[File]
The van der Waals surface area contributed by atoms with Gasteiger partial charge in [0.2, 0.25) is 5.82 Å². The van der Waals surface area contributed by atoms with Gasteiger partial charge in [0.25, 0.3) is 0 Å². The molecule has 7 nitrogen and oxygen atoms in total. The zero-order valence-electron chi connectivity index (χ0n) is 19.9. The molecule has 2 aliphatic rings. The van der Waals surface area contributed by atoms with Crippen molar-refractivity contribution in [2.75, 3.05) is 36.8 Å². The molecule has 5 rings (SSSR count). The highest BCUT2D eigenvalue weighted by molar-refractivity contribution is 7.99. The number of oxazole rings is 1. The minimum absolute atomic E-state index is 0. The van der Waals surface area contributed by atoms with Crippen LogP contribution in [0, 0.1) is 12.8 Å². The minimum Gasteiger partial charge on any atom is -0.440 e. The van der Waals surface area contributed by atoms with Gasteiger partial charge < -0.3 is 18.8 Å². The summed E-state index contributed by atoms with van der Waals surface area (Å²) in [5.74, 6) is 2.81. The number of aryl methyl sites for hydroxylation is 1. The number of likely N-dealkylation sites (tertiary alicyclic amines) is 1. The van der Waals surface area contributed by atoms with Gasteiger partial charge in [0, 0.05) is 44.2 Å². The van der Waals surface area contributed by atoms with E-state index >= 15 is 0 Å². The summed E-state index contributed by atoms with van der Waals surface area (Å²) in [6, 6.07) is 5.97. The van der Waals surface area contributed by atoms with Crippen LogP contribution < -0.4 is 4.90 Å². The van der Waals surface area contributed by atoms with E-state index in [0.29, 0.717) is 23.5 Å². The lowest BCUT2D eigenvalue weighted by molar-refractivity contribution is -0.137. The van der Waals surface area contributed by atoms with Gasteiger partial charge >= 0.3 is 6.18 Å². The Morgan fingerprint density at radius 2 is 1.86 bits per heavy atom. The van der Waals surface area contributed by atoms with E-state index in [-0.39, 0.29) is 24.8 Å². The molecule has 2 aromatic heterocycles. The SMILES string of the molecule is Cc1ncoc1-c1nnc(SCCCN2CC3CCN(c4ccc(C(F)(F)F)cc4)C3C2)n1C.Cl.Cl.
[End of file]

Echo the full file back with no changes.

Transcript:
The van der Waals surface area contributed by atoms with Gasteiger partial charge in [0.2, 0.25) is 5.82 Å². The van der Waals surface area contributed by atoms with Gasteiger partial charge in [0.25, 0.3) is 0 Å². The molecule has 7 nitrogen and oxygen atoms in total. The zero-order valence-electron chi connectivity index (χ0n) is 19.9. The molecule has 2 aliphatic rings. The van der Waals surface area contributed by atoms with Crippen molar-refractivity contribution in [2.75, 3.05) is 36.8 Å². The molecule has 5 rings (SSSR count). The highest BCUT2D eigenvalue weighted by molar-refractivity contribution is 7.99. The number of oxazole rings is 1. The minimum absolute atomic E-state index is 0. The van der Waals surface area contributed by atoms with Crippen LogP contribution in [0, 0.1) is 12.8 Å². The minimum Gasteiger partial charge on any atom is -0.440 e. The van der Waals surface area contributed by atoms with Gasteiger partial charge < -0.3 is 18.8 Å². The summed E-state index contributed by atoms with van der Waals surface area (Å²) in [5.74, 6) is 2.81. The number of aryl methyl sites for hydroxylation is 1. The number of likely N-dealkylation sites (tertiary alicyclic amines) is 1. The van der Waals surface area contributed by atoms with Gasteiger partial charge in [0, 0.05) is 44.2 Å². The van der Waals surface area contributed by atoms with E-state index >= 15 is 0 Å². The summed E-state index contributed by atoms with van der Waals surface area (Å²) in [6, 6.07) is 5.97. The van der Waals surface area contributed by atoms with Crippen LogP contribution < -0.4 is 4.90 Å². The van der Waals surface area contributed by atoms with E-state index in [0.29, 0.717) is 23.5 Å². The lowest BCUT2D eigenvalue weighted by molar-refractivity contribution is -0.137. The van der Waals surface area contributed by atoms with Gasteiger partial charge >= 0.3 is 6.18 Å². The Morgan fingerprint density at radius 2 is 1.86 bits per heavy atom. The van der Waals surface area contributed by atoms with E-state index in [-0.39, 0.29) is 24.8 Å². The molecule has 2 aromatic heterocycles. The SMILES string of the molecule is Cc1ncoc1-c1nnc(SCCCN2CC3CCN(c4ccc(C(F)(F)F)cc4)C3C2)n1C.Cl.Cl.